Preparation and competence of intending and beginning teachers in Malta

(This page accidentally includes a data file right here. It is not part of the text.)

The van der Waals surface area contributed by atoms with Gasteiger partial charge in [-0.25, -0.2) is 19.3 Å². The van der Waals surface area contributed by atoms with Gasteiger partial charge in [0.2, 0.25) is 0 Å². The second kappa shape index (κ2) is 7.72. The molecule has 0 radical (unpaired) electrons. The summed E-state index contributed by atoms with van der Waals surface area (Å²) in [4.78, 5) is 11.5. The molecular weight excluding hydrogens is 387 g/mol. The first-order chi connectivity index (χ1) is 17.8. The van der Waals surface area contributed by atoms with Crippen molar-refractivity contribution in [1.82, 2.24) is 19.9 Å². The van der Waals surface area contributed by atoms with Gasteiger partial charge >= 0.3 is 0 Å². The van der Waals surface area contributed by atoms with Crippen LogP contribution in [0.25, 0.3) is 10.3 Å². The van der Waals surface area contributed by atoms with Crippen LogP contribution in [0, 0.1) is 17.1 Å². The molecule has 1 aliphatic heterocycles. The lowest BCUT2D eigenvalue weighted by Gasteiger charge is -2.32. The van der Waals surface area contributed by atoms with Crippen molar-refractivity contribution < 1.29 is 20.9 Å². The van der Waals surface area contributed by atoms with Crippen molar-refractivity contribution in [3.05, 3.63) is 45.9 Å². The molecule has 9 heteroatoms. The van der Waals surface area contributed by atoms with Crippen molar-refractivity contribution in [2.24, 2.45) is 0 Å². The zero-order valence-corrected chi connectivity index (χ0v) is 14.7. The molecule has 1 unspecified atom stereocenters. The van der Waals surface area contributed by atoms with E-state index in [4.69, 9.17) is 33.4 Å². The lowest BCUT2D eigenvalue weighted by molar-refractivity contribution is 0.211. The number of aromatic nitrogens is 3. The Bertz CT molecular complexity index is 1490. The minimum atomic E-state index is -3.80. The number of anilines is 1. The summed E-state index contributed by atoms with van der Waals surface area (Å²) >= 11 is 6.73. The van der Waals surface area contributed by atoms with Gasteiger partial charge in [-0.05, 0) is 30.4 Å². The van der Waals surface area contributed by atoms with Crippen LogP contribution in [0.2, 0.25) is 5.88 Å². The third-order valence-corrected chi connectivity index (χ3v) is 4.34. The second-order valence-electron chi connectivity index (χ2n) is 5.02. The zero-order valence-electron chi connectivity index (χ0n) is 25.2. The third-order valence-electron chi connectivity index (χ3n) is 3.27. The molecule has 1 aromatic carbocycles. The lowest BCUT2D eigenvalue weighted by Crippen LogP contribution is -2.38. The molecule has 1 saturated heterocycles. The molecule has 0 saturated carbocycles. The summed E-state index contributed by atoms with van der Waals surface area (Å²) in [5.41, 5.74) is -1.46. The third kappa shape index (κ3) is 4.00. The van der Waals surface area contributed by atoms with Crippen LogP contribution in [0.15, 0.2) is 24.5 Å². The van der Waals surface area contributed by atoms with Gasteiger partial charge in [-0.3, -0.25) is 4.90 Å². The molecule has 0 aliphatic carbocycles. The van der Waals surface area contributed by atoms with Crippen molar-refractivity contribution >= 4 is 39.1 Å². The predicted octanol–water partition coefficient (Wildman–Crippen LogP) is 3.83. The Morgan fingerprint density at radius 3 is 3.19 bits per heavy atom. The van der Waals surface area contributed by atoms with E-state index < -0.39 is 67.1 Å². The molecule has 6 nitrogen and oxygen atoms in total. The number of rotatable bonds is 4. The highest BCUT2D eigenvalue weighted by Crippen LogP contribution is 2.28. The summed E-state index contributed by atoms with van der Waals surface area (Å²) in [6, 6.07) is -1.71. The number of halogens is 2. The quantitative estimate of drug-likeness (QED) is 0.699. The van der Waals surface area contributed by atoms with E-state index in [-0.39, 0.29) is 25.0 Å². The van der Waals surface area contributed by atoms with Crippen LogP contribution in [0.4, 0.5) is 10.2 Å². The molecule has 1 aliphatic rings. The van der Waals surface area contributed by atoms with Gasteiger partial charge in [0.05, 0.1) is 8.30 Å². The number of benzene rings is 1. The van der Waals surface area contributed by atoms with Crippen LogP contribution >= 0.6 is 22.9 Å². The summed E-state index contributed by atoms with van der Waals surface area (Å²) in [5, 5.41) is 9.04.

The transition from training to practice and the early years of their career have been considered to be a major influence on teachers' professional behaviour. This transition may be particularly difficult in Malta because of the lack of professional support provided to teachers in their beginning years of teaching. The first section of the thesis traces the historical context of teacher education in Malta. A description of the Maltese system in the context of models of teacher education is followed by a review of the major issues in initial teacher education. The first years of teaching and the problems encountered by beginning teachers are discussed in the section dealing with the transition from training to practice. A case is made for the role played by perceptions of preparation and competence in teacher efficacy. The second section of the thesis investigates the relationship between the training experience and teaching competence as viewed by intending and beginning teachers. The relationship between perceived levels of preparation and competence is determined through a survey conducted amongst the whole population of final year students and recent graduates of the B.Ed. (Hons) degree course run by the Faculty of Education of the University of Malta. Teaching skills included in the survey are those which deal with the teaching of specific subject areas of the school curriculum, general teaching skills specific to the classroom situation and those which involve wider pastoral and interpersonal skills. The interplay between perceptions of preparation and competence for both student and beginning teachers is examined. The beginning teachers' competence in the teaching skills specific to the classroom situation and the teaching of the subject areas of the school curriculum is closely related to their preparation. Those skills which involve wider pastoral and interpersonal skills seem to stem more from their classroom experience than from the preparation they have received. Perceptions of preparation change with increasing experience, as does teachers' sense of competence in different aspects of the task. There was, however, little evidence for a 'Curve of Disenchantment'. A typology of the perceived competence of beginning teachers is identified. In the third section of the thesis a small observational study of the recent graduates of the teacher education course who were teaching in Primary schools, is presented. It demonstrates that the typology of perceived competence of the larger survey work is useful in distinguishing between teachers with different patterns of teaching behaviour. This study showed that a high level of perceived competence was related to certain patterns of classroom behaviour known to foster achievement gains in pupils. In the light of the findings on preparation and competence, suggestions for further research and for ways of supporting beginning teachers are put forward.